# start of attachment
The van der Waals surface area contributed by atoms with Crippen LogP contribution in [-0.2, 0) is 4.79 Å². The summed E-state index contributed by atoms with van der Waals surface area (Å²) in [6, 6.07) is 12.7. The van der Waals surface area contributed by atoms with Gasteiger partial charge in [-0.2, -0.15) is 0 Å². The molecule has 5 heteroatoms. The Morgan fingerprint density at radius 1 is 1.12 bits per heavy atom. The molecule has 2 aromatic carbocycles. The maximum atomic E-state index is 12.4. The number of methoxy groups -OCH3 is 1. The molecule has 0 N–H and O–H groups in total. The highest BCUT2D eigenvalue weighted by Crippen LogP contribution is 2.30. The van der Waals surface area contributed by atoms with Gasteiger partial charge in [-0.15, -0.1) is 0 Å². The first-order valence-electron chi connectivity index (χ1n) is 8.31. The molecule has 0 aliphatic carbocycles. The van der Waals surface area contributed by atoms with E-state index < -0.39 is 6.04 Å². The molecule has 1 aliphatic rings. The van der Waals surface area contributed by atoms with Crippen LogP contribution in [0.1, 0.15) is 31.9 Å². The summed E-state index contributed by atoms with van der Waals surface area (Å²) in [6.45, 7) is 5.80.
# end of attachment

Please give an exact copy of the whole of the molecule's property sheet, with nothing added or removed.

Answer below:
The van der Waals surface area contributed by atoms with Crippen LogP contribution in [-0.2, 0) is 4.79 Å². The summed E-state index contributed by atoms with van der Waals surface area (Å²) in [6, 6.07) is 12.7. The van der Waals surface area contributed by atoms with Gasteiger partial charge in [-0.2, -0.15) is 0 Å². The molecule has 5 heteroatoms. The Morgan fingerprint density at radius 1 is 1.12 bits per heavy atom. The molecule has 2 aromatic carbocycles. The maximum atomic E-state index is 12.4. The number of methoxy groups -OCH3 is 1. The molecule has 0 N–H and O–H groups in total. The highest BCUT2D eigenvalue weighted by Crippen LogP contribution is 2.30. The van der Waals surface area contributed by atoms with Gasteiger partial charge in [-0.15, -0.1) is 0 Å². The first-order valence-electron chi connectivity index (χ1n) is 8.31. The molecule has 0 aliphatic carbocycles. The van der Waals surface area contributed by atoms with E-state index < -0.39 is 6.04 Å². The molecule has 1 aliphatic rings. The van der Waals surface area contributed by atoms with Crippen LogP contribution in [0.1, 0.15) is 31.9 Å². The summed E-state index contributed by atoms with van der Waals surface area (Å²) in [6.45, 7) is 5.80.